Topical treatments for actinic keratoses: the bill, please!
Actinic Keratosis (AK) is a cutaneous pre-malignant lesion presenting with a scaly and reddish patch or plaque. It is caused by chronic ultraviolet light exposure, therefore, it affects most often sun-exposed areas of the body and is most common in elderly. Lesions are classified in three variants on the basis of their clinical thickness (Olsen score) that, however, does not match with the grade of histological dysplasia, as measured with the KIN score. All AKs should be treated because they are a precursor of invasive squamous cell carcinoma (iSCC).
In a few patients a single or few AKs develop on a normal skin and lesion-targeted therapies, e.g. lasers and cryotherapy, are the treatment of choice. However, in other patients a single anatomical area harbours multiple lesions (≥5) and other clinical signs of photodamage indicating a field of cancerization with the consequent high risk of development of additional AKs and iSCC. Recent guidelines recommend using field directed treatments for these patients.
Cost and cost-effectiveness ratio of topical treatments have never been evaluated with respect to the size of the cancerization field.
With this study, our aim was to develop an economic model assessing the cost of topical treatments, per surface treated, per lesion and per lesion cleared for the management of AK in Italy, taking also into account the benefit-cost ratio. Afterwards, the analysis was replicated for Germany, Spain, France and the United Kingdom.
We used data from an observational study of 102 consecutive patients with multiple (≥5) AKs on the face and/or scalp receiving treatment at the Department of Dermatology of the University of Brescia, Italy, from March to September 2016.
We compared daylight photodynamic therapy with methyl aminolevulinate (DL MAL PDT), conventional photodynamic therapy with methyl aminolevulinate (c-PDT), diclofenac 3% + hyaluronic acid 2.5% (DHA), imiquimod 5% (IMQ) and ingenol mebutate (InMeb).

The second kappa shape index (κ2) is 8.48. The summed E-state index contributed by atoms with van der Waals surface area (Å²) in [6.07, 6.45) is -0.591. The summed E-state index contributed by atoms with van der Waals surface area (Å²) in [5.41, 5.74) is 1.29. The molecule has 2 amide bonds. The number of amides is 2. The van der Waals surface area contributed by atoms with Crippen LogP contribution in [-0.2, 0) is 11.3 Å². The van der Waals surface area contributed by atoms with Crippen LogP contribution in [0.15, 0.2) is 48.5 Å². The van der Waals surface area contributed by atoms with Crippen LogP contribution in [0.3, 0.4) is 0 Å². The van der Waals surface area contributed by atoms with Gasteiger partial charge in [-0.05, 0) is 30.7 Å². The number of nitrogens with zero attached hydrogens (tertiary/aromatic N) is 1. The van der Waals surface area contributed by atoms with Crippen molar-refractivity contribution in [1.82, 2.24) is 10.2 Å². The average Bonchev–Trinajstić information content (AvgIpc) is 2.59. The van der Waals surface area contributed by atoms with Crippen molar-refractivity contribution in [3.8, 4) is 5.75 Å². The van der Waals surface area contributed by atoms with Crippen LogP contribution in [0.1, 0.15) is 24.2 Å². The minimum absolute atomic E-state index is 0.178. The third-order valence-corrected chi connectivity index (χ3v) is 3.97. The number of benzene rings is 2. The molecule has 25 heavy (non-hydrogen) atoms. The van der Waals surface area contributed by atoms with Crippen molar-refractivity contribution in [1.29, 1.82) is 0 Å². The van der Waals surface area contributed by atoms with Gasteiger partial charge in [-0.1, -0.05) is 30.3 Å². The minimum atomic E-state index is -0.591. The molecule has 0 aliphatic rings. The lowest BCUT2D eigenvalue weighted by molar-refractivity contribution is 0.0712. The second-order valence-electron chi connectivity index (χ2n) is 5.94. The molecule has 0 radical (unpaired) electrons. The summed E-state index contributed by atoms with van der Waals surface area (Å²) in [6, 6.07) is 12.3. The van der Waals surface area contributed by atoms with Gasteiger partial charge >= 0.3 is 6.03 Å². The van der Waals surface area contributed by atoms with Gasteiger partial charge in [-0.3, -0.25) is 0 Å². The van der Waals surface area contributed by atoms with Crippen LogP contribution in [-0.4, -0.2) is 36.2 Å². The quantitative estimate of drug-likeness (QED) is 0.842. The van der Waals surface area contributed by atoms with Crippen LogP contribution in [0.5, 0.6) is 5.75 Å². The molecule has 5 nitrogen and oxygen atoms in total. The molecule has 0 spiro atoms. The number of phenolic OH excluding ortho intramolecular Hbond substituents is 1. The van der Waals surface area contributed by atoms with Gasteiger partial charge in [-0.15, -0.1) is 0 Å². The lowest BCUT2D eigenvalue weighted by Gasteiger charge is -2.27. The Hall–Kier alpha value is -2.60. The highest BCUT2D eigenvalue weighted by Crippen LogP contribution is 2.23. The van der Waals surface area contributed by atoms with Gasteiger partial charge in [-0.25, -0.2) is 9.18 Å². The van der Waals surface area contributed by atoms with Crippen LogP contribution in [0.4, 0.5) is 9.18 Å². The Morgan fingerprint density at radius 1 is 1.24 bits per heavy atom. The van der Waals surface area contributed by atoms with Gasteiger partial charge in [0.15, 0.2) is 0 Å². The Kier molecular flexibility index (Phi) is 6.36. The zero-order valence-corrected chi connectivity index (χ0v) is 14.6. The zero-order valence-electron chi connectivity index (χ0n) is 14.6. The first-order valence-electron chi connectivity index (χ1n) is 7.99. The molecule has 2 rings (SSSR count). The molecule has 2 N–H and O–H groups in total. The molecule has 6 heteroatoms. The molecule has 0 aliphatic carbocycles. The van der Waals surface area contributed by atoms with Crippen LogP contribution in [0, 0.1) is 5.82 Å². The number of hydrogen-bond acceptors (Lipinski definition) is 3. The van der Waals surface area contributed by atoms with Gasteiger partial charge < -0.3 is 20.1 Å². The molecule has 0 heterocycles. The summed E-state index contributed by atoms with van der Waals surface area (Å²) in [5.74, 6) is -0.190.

The cost of each treatment was calculated depending on the approval status of the drug, the literature data and the cancerization area requiring treatment.
Consultation costs, equivalent to €28.5 per visit in Italy, were applied to all treatments. For c-PDT the hourly rate of the nurse, equivalent to €30.00, was considered in addition to the rate of for the dermatologist and the direct costs related to medical supplies and disposable materials, estimated to be €5.00. The current analysis was performed from the payer’s perspective and only direct costs were considered. Table I shows average cost per patient according to treatment and number of lesions cleared (Italy).
Assuming a similar population of patients across European countries and using the local prices of drugs, nurses and doctors’ costs, we made a theoretical comparative calculation of the cost of the treatments throughout Europe.
In Italy, the average cost of treating a patient with c-PDT, DL PDT, DHA, InMeb and IMQ was €364.2, €255.5, €848.7, €1039.1, and €628.3, respectively (Table 1).
Taking into account the number of lesions cleared per patient, the cancerization area treated and the number of visits required with each treatment, the total cost per lesion treated per patient was estimated at €37.9, €29, €264.7, €103.5, and €115.4 respectively. The average cost per 1cm2 area treated with c-PDT, DL PDT, DHA, InMeb and IMQ 5% was €1.2, €0.9, €3.2, €3.2 and €2, respectively.
These results were consistent when the analysis was replicated for other countries (Table 2).
Overall, our analysis suggests that MAL c-PDT and DL PDT are associated with the lowest cost as well as the lowest cost per lesion cleared, so they can be considered an effective treatment option for AK management with a favourable value for money profile.
Alessandra Gelmetti, Piergiacomo Calzavara-Pinton
Dermatology Department, University of Brescia, Italy
Evaluation of the costs of topical treatments for actinic keratosis based on lesion response and the affected area.
Calzavara-Pinton P, Zane C, Arisi M, Hamon PA, Tanova NT
G Ital Dermatol Venereol. 2018 Dec